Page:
But Aunt Caroline, Big Jim’s adoptive mother, attends Pastor Jasper’s church. Her dead husband appears to her and shows her where to find the phony blackmail photos. The ghost of her husband opens Big Jim’s safe and Caroline takes the pictures. (I will not even attempt to deal with the theological implications of this spectral aid.) When Big Jim finds Caroline with pictures, he takes the pictures back, killing her in the process.
The Reverend Jasper performs Caroline’s service saying, “Weep not, she is not dead, she is resting in the arms of Jesus. Heartbroken son, weep no more. Grief-stricken niece, weep no more… She has gone to heaven. God looked at Sister Caroline tossed with pain, and God commanded that tall white angel called Death to reach down to her.” (I have a problem with pastors discouraging people from expressing their very real grief.)
The pastor went on to give a title drop, “Go down, Death! Death came on his white horse while we were watching round her bed. She saw old death coming like a falling star, but death didn’t fight Sister Caroline, he looked to her like an old friend.” This wasn't the approach taken by Jesus when He wept for his friend, Lazarus, or Paul who referred in Death in I Cor. 15:26 as “the last enemy”.
After this sermon, Big Jim is racked with guilt, hearing voices that accuse him of his crimes. He has visions of hell and runs. When he is found dead in a box canyon, Rev. Jasper says, "May God have mercy on his soul."
Sunday Sinners has much in common with Go Down Death, including some very good small-scale musical numbers. Even the church choir in the film is very talented. It also shares the same basic conflict of a pastor opposing the depravity of club life.
As the film begins, the pastor, the Rev. Jesse Hampton (Earl Sydnor), is trying to build his attendance, “We can’t run a church without a congregation.” So he comes up with a strategy, “I’m going to direct my next sermon toward those cafe people. It might do some good.” The pastor also tries to encourage young people to come, opening a fitness center. “That’s our youngsters. The future of our church, our race! It is our duty to cry out against the evils of the city. The Cafe People are leading our youth astray.”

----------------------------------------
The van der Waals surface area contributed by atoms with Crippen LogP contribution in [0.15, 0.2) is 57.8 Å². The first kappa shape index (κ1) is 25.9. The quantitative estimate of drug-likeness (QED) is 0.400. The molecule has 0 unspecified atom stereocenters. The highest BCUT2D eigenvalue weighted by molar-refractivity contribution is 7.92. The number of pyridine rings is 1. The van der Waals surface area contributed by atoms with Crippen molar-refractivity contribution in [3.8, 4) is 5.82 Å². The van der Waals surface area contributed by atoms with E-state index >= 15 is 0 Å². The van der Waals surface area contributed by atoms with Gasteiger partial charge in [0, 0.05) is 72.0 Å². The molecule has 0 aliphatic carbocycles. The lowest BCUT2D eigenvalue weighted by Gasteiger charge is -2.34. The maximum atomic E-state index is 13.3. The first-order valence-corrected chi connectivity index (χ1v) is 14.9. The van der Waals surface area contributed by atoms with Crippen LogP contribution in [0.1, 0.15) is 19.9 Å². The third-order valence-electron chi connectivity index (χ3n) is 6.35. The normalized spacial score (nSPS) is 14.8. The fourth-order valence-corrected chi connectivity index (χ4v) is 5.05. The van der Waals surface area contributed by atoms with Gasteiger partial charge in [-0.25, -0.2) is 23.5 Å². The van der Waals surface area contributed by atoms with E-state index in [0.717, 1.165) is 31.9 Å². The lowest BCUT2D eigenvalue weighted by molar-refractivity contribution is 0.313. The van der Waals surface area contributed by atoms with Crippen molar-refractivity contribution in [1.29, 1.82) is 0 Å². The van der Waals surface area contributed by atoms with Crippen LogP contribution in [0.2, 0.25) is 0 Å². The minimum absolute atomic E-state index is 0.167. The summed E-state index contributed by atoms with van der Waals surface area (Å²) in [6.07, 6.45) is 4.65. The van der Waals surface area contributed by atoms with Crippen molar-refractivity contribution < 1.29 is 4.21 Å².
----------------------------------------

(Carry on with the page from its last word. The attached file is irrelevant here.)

The pastor is particularly upset that the local cafe has scheduled the “Monster Dance Contest” on a Sunday, so he visits the cafe to see what’s going on. When his church board learns that he was at the cafe, and witnessed women dancing in skimpy clothing, they are not pleased.
Even worse for the pastor, his son, Ray (Ernie Ransom), gets a job at the cafe. He becomes involved with some nefarious characters and is accused of murder. The church threatens to fire the pastor.
The pastor decides to take the offensive. He leads his congregation from the church to the cafe. He ends up starting a fistfight between his congregation and the staff of the cafe (the pastor is very much involved in the fight). The cafe owner's wife shoots into the crowd, injuring a woman (not seriously). The police come, and for some reason are harsher with cafe staff than the church folks that came and started the fight.
And yet, somehow, this all resolves for the best. The pastor assures the cafe owner, “Our church isn’t against dancing, we just don’t want dances on Sunday nights.” So the owner agrees to close on Sundays. And all is swell.
Still, I just can’t support the Rev. Hampton’s policy of violence for community action. I am much more supportive of Rev. Jasper’s humble spirit. But jointly, the pastors and their churches achieve a meager Two Steeple average in our Movie Churches ratings.